Suppose a man has planted a bomb in New York City, and it will explode in twenty-four hours unless the police are able to find it. Should it be legal for the police to use torture [...]
Philosopher John Locke believes that your “unalienable right” to liberty does not include the right to kill yourself. Is he right? What does your liberty entitle you to do with yourself? Where do the limits come from?
Consider the example, of the Romans throwing Christians to lions in the Coliseum. If enough cheering spectators derive great pleasure from this violent practice, are there any grounds on which a utilitarian could condemn it?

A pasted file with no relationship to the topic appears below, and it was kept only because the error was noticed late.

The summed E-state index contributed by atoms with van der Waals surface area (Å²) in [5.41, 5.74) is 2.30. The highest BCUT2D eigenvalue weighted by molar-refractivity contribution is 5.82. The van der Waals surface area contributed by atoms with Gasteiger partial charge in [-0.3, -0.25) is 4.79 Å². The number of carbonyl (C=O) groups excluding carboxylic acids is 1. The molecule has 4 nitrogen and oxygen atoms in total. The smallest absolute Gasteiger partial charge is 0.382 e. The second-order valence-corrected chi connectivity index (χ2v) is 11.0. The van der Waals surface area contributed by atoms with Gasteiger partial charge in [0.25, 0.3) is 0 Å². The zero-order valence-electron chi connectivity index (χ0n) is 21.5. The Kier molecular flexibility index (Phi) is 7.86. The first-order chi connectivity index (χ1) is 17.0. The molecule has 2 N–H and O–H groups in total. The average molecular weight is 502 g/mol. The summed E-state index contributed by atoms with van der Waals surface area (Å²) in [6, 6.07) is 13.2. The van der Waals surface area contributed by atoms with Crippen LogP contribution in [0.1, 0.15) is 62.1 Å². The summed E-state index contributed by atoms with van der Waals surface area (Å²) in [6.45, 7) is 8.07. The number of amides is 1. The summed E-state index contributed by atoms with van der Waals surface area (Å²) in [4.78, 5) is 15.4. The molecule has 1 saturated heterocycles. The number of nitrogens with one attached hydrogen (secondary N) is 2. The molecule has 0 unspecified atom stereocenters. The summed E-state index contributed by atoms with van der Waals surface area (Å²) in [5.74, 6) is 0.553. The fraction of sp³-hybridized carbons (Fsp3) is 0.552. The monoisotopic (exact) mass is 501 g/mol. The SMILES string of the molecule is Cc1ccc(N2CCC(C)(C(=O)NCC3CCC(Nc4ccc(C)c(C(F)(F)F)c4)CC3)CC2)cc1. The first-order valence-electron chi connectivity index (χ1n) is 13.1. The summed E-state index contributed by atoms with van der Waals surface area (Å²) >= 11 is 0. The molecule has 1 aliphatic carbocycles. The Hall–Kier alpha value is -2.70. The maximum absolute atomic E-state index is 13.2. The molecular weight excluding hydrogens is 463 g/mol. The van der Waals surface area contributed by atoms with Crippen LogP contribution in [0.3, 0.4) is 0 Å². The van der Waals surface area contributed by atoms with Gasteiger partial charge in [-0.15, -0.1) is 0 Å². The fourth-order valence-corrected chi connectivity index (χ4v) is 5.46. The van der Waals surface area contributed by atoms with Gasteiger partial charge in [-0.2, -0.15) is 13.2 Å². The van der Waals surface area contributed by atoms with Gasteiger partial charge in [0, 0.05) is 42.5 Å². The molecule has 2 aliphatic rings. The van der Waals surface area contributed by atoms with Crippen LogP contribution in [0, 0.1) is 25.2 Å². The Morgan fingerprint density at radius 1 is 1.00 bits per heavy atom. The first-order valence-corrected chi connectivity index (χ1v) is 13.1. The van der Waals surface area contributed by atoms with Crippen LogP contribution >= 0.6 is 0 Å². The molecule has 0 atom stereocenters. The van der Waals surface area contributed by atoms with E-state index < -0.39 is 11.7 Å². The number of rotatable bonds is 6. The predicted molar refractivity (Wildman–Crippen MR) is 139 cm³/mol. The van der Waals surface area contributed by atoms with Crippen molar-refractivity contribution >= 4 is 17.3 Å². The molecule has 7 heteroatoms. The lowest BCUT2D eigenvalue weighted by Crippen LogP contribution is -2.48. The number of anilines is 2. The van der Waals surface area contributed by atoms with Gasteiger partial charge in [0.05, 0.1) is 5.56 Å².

A question to consider as you think about the same-sex marriage debate: is it possible to decide what the law should be without entering into moral and religious controversies about the moral status of homosexuality and the purpose of marriage?
According to philosopher Robert Nozick, when the government takes even a dollar from Bill Gates, a billionaire, and gives it to a poor person, it is like forcing Gates to work for the poor person. Is Nozick right to think that redistributive taxation is like forced labor? Should there be no redistributive taxation whatsoever?
What is moral character? Is it what you tend to do, or is it your beliefs and your attitudes?